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What It's Like To Be a Newspaper Vendor

Tony Streckfuss, in his own words

Photograph by Michael DeFilippo

Five years ago—on May 9, 2005—Tony Streckfuss set up a newspaper-and-magazine stand at the corner of Euclid and Maryland avenues. The former Marine faced challenges almost from Day 1: opposition from local businesses, brutal weather, a distribution battle to receive his standard 55 copies of the Post-Dispatch... With his seemingly endless supply of dog treats and friendly banter, though, Streckfuss won over neighbors. Today, he’s a staple of the Central West End, manning the booth from 4:30 a.m. to 1 p.m. every day and publishing his own newsletter. “The one thing that is most important about the kiosk,” says Streckfuss, “is the fact that the community will come stand around this thing in its own way.”

In His Words…

  • I’ve tried to make this a community event every morning. My analogy is the old country store, where folks would come together around a potbellied stove and tell each other what’s been going on in the neighborhood.
     
  • A lot of people ask how I endure the weather, and I tell them, “When you get home, go look in the mirror.” The enthusiasm customers have for what I do gives me the drive to do the same thing for them.
     
  • The general idea was to have a Dog Treat Sunday—every Sunday, bring your dog by and get a cookie. I couldn’t afford to pay for the damn cookies, but I did… These dogs started expecting that cookie, so I said, “The hell with it. Let’s just do it every day.”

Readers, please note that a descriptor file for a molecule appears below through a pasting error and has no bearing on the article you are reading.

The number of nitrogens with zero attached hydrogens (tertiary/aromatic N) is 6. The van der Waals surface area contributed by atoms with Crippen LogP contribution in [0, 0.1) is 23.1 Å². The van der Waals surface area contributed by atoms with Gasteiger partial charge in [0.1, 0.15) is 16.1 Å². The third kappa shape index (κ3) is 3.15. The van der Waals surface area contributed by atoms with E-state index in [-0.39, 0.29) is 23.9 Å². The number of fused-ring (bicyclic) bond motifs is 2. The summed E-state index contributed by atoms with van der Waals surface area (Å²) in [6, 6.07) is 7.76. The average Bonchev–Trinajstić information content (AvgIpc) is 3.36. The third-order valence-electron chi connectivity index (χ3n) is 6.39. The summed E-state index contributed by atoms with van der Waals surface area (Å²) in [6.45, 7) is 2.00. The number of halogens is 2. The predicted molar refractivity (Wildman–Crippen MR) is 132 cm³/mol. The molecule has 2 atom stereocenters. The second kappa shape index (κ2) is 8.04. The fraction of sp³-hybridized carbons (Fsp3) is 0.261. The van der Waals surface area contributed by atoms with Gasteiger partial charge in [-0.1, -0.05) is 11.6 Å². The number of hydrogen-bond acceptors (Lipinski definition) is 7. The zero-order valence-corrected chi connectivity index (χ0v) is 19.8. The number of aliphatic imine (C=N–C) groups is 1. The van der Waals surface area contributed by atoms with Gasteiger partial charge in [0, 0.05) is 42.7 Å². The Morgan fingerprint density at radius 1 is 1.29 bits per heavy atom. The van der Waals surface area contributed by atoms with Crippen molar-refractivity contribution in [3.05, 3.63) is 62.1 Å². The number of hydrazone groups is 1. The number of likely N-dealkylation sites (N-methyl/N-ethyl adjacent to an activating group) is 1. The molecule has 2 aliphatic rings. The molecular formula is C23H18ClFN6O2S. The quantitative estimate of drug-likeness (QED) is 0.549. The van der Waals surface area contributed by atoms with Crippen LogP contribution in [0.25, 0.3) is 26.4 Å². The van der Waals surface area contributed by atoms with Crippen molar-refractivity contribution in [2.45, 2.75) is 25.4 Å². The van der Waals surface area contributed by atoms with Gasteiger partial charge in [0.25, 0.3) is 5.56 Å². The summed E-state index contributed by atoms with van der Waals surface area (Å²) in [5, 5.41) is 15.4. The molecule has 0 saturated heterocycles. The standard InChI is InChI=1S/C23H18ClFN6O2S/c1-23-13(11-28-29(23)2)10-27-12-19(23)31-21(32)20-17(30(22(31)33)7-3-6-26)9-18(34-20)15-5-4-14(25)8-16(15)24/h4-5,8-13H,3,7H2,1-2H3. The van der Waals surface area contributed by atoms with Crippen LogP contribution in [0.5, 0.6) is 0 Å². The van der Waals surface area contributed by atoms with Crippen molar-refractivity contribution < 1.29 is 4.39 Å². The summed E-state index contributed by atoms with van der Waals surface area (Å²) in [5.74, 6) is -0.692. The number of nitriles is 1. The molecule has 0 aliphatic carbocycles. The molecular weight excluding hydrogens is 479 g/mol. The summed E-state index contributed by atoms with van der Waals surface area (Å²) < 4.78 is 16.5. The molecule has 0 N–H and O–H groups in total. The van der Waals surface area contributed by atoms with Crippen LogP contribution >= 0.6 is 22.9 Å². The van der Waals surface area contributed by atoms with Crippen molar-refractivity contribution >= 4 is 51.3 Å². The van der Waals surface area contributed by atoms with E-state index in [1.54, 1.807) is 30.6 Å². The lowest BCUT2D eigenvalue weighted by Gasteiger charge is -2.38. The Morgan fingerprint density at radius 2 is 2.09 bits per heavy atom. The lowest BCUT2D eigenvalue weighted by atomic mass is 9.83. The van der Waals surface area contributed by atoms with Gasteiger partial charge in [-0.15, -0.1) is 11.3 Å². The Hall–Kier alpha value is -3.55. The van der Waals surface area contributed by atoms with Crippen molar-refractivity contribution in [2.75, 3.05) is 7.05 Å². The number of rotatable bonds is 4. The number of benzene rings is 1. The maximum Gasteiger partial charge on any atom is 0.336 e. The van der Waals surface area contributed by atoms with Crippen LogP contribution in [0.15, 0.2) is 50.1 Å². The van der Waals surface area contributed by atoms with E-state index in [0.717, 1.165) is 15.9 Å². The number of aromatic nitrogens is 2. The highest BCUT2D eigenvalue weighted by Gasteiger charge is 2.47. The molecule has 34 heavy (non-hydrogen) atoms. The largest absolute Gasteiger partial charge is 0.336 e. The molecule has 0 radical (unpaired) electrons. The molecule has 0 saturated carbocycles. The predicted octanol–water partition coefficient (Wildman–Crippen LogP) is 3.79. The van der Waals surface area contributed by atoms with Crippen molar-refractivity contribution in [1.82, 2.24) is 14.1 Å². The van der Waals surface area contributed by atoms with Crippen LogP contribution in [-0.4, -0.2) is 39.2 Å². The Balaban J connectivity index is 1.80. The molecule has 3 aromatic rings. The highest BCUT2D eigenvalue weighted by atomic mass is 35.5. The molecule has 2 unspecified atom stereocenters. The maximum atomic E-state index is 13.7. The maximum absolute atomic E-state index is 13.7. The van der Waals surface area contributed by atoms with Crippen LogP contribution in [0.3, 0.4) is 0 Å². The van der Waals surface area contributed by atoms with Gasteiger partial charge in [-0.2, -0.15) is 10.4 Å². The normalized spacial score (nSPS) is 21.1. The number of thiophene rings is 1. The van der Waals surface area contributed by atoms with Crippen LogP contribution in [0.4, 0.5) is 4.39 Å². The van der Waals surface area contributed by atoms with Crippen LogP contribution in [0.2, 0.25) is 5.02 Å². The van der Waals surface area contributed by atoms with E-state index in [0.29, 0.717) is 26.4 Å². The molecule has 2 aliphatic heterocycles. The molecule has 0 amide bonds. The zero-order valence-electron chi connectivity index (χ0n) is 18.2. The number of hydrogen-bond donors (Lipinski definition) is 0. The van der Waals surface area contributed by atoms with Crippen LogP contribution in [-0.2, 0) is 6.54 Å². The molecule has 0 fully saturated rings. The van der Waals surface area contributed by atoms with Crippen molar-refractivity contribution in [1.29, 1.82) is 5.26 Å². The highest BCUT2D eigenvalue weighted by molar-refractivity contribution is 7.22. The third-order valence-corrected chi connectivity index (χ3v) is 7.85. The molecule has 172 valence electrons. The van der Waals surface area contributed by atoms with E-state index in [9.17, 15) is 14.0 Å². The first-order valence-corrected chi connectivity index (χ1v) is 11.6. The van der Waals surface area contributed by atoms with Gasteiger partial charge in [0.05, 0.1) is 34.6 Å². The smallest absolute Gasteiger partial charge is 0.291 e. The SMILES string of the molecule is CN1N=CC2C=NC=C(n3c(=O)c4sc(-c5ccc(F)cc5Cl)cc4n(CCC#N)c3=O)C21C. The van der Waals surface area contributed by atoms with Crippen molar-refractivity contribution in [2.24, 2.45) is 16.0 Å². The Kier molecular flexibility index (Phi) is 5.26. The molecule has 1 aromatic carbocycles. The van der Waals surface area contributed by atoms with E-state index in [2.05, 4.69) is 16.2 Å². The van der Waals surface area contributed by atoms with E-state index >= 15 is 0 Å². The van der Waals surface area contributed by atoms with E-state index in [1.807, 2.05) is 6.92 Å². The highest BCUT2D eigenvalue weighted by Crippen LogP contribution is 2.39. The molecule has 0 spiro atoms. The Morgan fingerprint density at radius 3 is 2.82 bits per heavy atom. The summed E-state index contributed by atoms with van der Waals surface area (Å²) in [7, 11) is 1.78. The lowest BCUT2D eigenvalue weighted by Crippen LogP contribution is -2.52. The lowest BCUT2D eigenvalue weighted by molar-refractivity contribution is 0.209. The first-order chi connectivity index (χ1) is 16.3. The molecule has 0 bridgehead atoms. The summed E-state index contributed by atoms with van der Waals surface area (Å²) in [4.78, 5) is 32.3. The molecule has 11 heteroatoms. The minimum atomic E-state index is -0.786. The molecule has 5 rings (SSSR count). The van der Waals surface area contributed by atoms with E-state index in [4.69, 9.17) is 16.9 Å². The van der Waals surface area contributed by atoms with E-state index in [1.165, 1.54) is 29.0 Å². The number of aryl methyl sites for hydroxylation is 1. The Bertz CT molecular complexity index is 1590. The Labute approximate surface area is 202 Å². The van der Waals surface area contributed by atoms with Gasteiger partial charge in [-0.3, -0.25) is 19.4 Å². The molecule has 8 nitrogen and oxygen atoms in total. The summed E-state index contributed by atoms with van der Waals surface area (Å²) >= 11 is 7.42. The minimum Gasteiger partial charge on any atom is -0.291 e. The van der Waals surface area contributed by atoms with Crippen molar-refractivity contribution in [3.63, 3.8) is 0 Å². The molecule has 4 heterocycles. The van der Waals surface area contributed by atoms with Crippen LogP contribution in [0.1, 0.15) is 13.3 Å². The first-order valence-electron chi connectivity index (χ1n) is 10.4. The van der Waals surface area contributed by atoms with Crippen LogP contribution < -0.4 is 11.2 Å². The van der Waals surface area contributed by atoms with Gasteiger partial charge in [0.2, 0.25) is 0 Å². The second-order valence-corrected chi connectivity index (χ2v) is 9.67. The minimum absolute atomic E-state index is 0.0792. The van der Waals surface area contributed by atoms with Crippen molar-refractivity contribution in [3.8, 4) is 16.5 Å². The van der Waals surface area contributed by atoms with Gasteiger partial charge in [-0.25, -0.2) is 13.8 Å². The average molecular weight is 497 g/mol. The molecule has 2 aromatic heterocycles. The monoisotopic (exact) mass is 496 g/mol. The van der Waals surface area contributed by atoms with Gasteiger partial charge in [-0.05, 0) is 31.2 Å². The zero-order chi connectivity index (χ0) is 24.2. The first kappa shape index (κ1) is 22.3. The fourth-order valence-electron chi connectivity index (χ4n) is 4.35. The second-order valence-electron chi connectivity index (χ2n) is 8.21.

• Starting about three years ago, when a dog owner would know that it was time for the dog to be put to rest, my location would be the last place they’d be before the vet.
     
  • My biggest sin of all is, I know more of the dogs by name than the people.
     
  • Do something to make the people entertained when you do your job.
     
  • In the Marines, one of my main duties was as an observer… It became a natural part of my persona. I’m always looking at everything.
     
  • Sales is the easiest thing in the world. There’s only one thing you need to know: You have to believe in the product you’re selling.

     
  • Any time you change one part of the system, it changes all the other parts.
     
  • Without a doubt, the hometown paper is always gonna be the most quantity sold. If you want to talk dollars and cents, nothing can touch The New York Times.
     
  • It’s nothing fantastic, but it’s 100,000 little things that don’t mean anything to anybody else that make it worth it.
     
  • I have so much time on my hands out here, I think of quirky sayings, like “That’s OK, you can talk in front of my back” or “Sometimes all I need is a swift kick in my complacency” or “Would somebody please make up my mind?”
  •  
  • Without a doubt, the hometown paper is always gonna be the most quantity sold. If you want to talk dollars and cents, nothing can touch The New York Times.
     
  • My flag is my calling card. If that flag is up, I’m somewhere around.
     
  • I won’t see the end of newspapers in my lifetime. I’m gonna be 60 in July. There’s a lot of people who are hard-core like me. The only way I’m not gonna have a newspaper in my hand is if all the newspapers go under, and it’s not going to happen.
     
  • I keep telling everybody, “This is not my kiosk. It’s yours.” I may be the lunatic who’s standing out here every day...but you make me do it.
     

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